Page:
(Mother's App. Vol. II at 118.) We cannot agree that the egregious behavior of some of the DCS employees did not contribute to Mother's and Father's non-compliance with some services.  Father's testimony that FCM Ginanni told him to discontinue services and seemingly accelerated the visitation and home placement schedule for C.M.S.T., while denying similar escalation of visitation to Mother is just one of many instances that lead us to believe the chaotic and unprofessional handling of this case violated Mother's and Father's due process rights. The State concedes this violation of due process.
The orders regarding each child have almost identical language. We cite to the trial court's order terminating Mother's and Father's parental rights to C.M.S.T. --------
 In light of the unusual and alarming circumstances that occurred in the underlying CHINS cases, we reverse the termination of Mother's and Father's parental rights to their respective children. We remand to the trial court for reinstatement of the CHINS cases, a re-examination of the requirements for reunification, and a revised dispositional order outlining the services Mother and Father must complete to reunify with their respective children.  Reversed and remanded. Baker, J., and Robb, J., concur.
Termination: A.A., Appellant, v. Indiana Department of Child Services, Appellee. Court of Appeals Case No. 18A-JT-527 Order  Appellant's Brief and Appendix were filed on May 4, 2018. On May 31, 2018, the Court ordered Appellee Indiana Department of Child Services ("DCS") to file its brief by June 18, 2018. Instead of filing a brief, DCS, by counsel, has filed a Verified Motion to Remand, or in the Alternative, a New Briefing Schedule. In the motion, DCS essentially concedes that Appellant was not provided with adequate notice of the termination of parental rights hearing and that the trial court violated Appellant's due process rights when it defaulted her while she was present in the court's waiting room but excluded from the actual courtroom. DCS asks that the case be dismissed without prejudice and remanded to the trial court for further proceedings consistent with due process. DCS alleges that Appellant does not object to remand.  Over the past six (6) months, DCS has filed eight (8) motions to remand that are substantively similar to the motion at issue here. See Termination: S.T. v. Indiana Dep't of Child Services, No. 48A02-1709-JT-2094; Termination: T.Z. v. Indiana Dep't of Child Services, No. 79A02-1710-JT-2406; Termination: K.P. v. Indiana Dep't of Child Services, No. 53A05-1712-JT-2830; Termination: N.L. v. Indiana Dep't of Child Services, No. 18A-JT-94; Termination: A.B. v. Indiana Dep't of Child Services, No. 18A-JT-170; Termination: C.S., et al. v. Indiana Dep't of Child Services, No. 18A-JT-280; Termination: J.F., et al. v. Indiana Dep't of Child Services, No. 18A-JT-341; Termination: L.R. v. Indiana Dep't of Child Services, No. 18A-JT-529. This is the ninth such motion filed by DCS, and the Court is aware of a tenth motion that has been filed in Cause Number 18A-JT-530. The motions are always filed after Appellant has filed their brief. In these motions, DCS essentially concedes that Appellant has either not been provided with adequate notice or that their due process rights have been violated. DCS then, as in this case, requests that the matter be remanded to the trial court for further proceedings consistent with due process.  It is not clear why DCS has suddenly chosen to file motions to remand in these cases rather than file a brief. The result of this, though, is that the Court has primarily dealt with these issues through its orders and not in a formal opinion. While the orders of this Court carry weight, they do not carry the weight or the effect that an opinion from this Court does. By filing a motion to remand, DCS has successfully avoided defending repeated, significant violations of due process in termination of parental rights cases.  The increasing frequency of these motions suggest that there are repeated, significant violations of due process occurring in termination of parental rights cases throughout this state. This is a disturbing trend given the fundamental rights at issue in these types of cases. See In re Adoption of O.R., 16 N.E.3d 965, 972 (Ind. 2014) (noting that the Fourteenth Amendment to the United States Constitution protects the rights of parents to establish a home and raise their children, that parents have a fundamental liberty interest in the care, custody, and control of their children, and that the parent-child relationship is one of the most valued relationships in our culture).  While the Court commends DCS for essentially conceding error in these cases, the Court is obligated to formally admonish DCS for its failure to afford litigants throughout this state the due process rights they are owed. Furthermore, the Court also reminds the trial courts throughout this state of their duty to ensure that litigants' due process rights are not violated. Given the fundamental due process rights at issue in termination of parental rights cases, affording litigants these fundamental due process rights is essential, including not only the litigants but also their children.  Having reviewed the matter, the Court finds and orders as follows:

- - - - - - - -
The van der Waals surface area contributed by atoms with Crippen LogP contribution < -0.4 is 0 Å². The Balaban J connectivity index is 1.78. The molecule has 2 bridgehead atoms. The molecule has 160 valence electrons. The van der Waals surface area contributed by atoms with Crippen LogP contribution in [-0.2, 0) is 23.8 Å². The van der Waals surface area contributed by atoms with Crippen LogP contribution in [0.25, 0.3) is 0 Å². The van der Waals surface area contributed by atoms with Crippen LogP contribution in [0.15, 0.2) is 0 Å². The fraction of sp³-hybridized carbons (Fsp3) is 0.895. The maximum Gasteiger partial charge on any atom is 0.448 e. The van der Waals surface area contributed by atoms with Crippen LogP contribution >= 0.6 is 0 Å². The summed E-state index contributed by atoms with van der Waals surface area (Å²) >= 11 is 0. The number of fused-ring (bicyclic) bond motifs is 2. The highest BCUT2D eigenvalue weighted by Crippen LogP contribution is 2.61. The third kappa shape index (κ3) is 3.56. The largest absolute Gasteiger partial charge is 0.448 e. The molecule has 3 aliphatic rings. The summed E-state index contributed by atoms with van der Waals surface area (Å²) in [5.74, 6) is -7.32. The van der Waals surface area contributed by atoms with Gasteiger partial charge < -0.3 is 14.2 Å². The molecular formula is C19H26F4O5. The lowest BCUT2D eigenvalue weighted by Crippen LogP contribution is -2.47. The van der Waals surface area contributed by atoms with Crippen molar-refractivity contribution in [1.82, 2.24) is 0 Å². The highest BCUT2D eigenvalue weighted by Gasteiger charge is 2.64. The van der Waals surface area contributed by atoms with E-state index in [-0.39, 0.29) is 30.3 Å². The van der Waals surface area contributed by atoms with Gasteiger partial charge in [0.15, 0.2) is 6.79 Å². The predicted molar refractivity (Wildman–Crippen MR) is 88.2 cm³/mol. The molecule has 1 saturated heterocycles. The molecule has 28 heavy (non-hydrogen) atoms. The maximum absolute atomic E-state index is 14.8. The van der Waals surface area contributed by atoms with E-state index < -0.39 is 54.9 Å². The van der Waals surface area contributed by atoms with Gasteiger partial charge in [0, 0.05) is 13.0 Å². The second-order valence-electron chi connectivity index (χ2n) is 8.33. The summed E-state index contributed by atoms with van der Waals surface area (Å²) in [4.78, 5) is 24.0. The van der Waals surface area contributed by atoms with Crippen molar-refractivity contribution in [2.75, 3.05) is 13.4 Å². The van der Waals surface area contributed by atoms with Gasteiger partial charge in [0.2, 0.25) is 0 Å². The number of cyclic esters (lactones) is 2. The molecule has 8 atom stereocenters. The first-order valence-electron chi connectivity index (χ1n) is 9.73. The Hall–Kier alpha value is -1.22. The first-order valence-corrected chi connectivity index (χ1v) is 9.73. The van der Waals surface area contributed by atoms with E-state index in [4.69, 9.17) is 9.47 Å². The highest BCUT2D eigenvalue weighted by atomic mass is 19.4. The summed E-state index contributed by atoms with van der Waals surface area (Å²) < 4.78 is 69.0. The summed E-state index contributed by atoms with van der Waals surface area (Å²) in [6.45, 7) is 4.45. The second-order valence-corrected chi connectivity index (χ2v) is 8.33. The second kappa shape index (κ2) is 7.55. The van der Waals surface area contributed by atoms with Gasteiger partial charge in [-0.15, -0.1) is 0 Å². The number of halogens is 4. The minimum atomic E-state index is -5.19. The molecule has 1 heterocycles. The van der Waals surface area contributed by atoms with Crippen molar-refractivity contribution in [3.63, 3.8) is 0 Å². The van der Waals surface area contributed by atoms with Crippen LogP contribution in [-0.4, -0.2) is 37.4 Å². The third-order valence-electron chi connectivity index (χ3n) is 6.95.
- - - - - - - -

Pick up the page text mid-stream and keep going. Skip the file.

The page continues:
1. Pursuant to Appellate Rule 37, Appellee's Verified Motion to Remand is granted. This appeal is dismissed without prejudice and remanded to the trial court for further proceedings consistent with due process.
2. Appellant may, after filing a new notice of appeal, raise the issues Appellant would have raised in this appeal along with any new issues created by the trial court's ruling(s) on remand.
3. The Court directs that this order should be published. The Clerk of this Court is directed to send copies of this order to West/Thomson Reuters, LexisNexis, and all other sources to which decisions/opinions of this Court are normally sent.
4. The Clerk of this Court is directed to send a copy of this order to the parties, Judge Brent J. Niemeier of the Vanderburgh Superior Court, Magistrate Renee A. Ferguson of the Vanderburgh Superior Court, the Vanderburgh Circuit and Superior Courts Clerk, Indiana Attorney General Curtis Hill, and Terry J. Stigdon, Director of the Indiana Department of Child Services.
5. The Vanderburgh Circuit and Superior Courts Clerk is directed to file a copy of this order under Cause Numbers 82D04-1711-JT-2195, 82D04-1711-JT-2196, 82D04-1711-JT-2197, and 82D04-1711-JT-2198, and, pursuant to Indiana Trial Rule 77(D), the Clerk shall place the contents of this order in the Record of Judgments and Orders.
Ordered 7/9/2018 Mathias, J., Darden, Friedlander, Sr.JJ., concur.
For the Court,